The presence of blood in the mouth can be extremely worrying, specifically if it is a spontaneous bleed with no clear etiology.
Bleeding when coughing (hemoptysis), vomiting (hematemesis) or from the nose (epistaxis) suggests the most likely source of the bleed– the respiratory passages, intestinal tract or nasal cavities respectively. Many of the causes of bleeding in these cases may also be responsible for bleeding from the mouth (stomatorrhagia).
In order to recognize the most likely cause, it is essential to take preceding occasions into consideration. Discovering blood in the mouth is expected but nevertheless stressing and potentially severe after these conditions:
- after dental work
- postoperatively after surgery to the head or neck (mouth, nose, nasal sinuses, throat, tonsils, throat).
- after trauma to the head and neck.
Main Causes of Blood Clots in the Mouth
Recurrent bleeding from the mouth, extending over weeks or longer, should always raise the issue about oral cavity cancer. Malignant growths within the nasal cavity, esophagus or larynx might also result in bleeding from the mouth.
Bleeding may seldom be plainly apparent as it might be swallowed along with saliva, or drain pipes down into the esophagus. It might just be obvious upon brushing or spitting and due to the action of gravity, it might be more noticable upon waking after sleeping or lying flat.
Blood that swimming pools in the mouth is a serious sign, usually a sign of a rupture of an artery. It needs instant medical attention.
- Injury to the head or neck.
- Stomatitis – swelling of the mouth due to mechanical or chemical trauma.
- Bleeding cavities (tooth cavity), gingivitis, periodontitis.
- Bleeding aphthous ulcers (mouth sores).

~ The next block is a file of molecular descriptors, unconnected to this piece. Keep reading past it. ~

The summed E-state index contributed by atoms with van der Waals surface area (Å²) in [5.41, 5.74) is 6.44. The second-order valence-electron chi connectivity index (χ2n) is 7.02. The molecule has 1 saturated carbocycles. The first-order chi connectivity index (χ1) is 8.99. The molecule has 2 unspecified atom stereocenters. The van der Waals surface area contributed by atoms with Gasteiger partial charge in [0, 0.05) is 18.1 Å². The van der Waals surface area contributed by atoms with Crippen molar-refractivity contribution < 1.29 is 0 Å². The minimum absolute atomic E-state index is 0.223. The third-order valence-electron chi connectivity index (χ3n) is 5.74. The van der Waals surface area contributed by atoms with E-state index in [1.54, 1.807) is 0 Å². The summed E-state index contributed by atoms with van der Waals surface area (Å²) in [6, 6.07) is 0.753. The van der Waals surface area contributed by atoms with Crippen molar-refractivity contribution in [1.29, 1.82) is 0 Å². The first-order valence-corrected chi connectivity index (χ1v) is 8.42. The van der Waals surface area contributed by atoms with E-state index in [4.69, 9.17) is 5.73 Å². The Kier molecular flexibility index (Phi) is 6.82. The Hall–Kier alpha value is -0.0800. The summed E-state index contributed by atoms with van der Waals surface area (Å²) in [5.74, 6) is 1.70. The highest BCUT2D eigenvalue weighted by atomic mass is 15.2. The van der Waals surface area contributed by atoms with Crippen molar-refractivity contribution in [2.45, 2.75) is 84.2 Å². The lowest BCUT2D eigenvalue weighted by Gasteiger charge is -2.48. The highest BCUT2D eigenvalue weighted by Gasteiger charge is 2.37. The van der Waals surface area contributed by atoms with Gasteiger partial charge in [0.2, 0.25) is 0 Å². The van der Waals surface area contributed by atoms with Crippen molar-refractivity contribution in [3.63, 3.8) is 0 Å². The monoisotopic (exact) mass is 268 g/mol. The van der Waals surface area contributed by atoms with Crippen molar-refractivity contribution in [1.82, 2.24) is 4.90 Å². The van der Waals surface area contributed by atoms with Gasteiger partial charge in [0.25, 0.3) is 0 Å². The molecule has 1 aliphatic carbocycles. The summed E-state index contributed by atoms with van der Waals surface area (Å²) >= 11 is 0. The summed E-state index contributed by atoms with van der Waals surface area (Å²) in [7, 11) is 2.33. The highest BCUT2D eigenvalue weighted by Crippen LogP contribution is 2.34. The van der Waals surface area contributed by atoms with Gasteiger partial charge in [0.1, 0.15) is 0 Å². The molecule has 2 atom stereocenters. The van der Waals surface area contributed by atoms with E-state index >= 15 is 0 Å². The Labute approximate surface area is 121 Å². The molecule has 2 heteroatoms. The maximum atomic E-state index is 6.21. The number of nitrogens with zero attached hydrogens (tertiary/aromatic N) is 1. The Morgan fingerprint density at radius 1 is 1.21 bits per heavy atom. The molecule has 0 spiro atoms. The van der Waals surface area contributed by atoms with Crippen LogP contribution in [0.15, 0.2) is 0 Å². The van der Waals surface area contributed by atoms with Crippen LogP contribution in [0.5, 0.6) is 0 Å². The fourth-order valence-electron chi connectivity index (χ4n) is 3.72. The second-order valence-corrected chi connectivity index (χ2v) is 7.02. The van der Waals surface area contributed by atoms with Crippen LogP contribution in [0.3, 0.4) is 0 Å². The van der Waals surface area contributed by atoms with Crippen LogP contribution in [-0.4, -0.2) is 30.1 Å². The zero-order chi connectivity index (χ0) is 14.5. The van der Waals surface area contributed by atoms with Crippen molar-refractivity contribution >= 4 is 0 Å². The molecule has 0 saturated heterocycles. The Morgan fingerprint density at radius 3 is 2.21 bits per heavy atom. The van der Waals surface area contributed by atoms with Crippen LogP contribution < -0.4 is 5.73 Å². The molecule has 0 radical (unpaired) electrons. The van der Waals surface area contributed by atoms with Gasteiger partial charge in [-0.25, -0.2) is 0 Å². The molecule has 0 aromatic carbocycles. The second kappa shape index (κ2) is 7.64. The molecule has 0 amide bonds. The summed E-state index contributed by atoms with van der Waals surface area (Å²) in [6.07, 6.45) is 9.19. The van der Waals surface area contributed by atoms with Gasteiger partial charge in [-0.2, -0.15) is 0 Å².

- Infections – candida albicans, herpes, cytomegalovirus (CMV), viral hemorrhagic fevers.
- Scurvy (vitamin C deficiency).
- Heavy metals like lead, mercury or arsenic poisoning.
- Cancer – mouth, nasal cavity, pharynx.
- Bleeding disorders like hemophilia.
- Unusual syndromes like Sackey-Sakati-Aur syndrome and Gardner-Morrisson-Abbot syndrome.
Blood form Nose
This is discussed further under the causes of epistaxis (nosebleeds).
- Hay fever, post nasal drip.
- Injury like nose picking, substance abuse (cocaine snorting), use of nasal spray (inhalants).
- Head injury.
- Dry air.
- Infections – sinusitis, rhinitis, vestibulitis.
- Some of the less typical causes consist of hypertension, Wegener’s granulomatosis.
Blood Clots from Throat
Pharyngitis (swollen throat) might be due to:
- Infections – tonsillitis (tonsillopharyngitis) or pharyngitis.
- Chemical injury – consuming destructive compounds, severe GERD (gastroesophageal reflux).
- Allergic reactions.
- Abscess (peritonsillar, parapharyngeal, retropharyngeal).
This is discussed further under the causes of blood clots in the vomit. Bleeding from lower down in the gut (stomach or duodenum) is more likely to appear dark brown to black, much like coffee grounds. It will only be passed out upon vomiting.
- Lacerations (Mallory-Weiss tear).
- Tumors – adenocarcinoma, squamous cell carcinoma.
- Esophagitis – reflux, contagious, erosive, eosinophilic.
- Barrett esophagus.
Larynx, Trachea, Bronchi and Lungs
This is discussed further under coughing up blood.
- Foreign body.
- Infections – laryngitis, epiglottitis, bronchitis, pneumonia, tuberculosis.
- Lung abscess.
- Lung artery rupture.
- Lung embolism.
- Aortic aneurysm leaking into the lung cavity.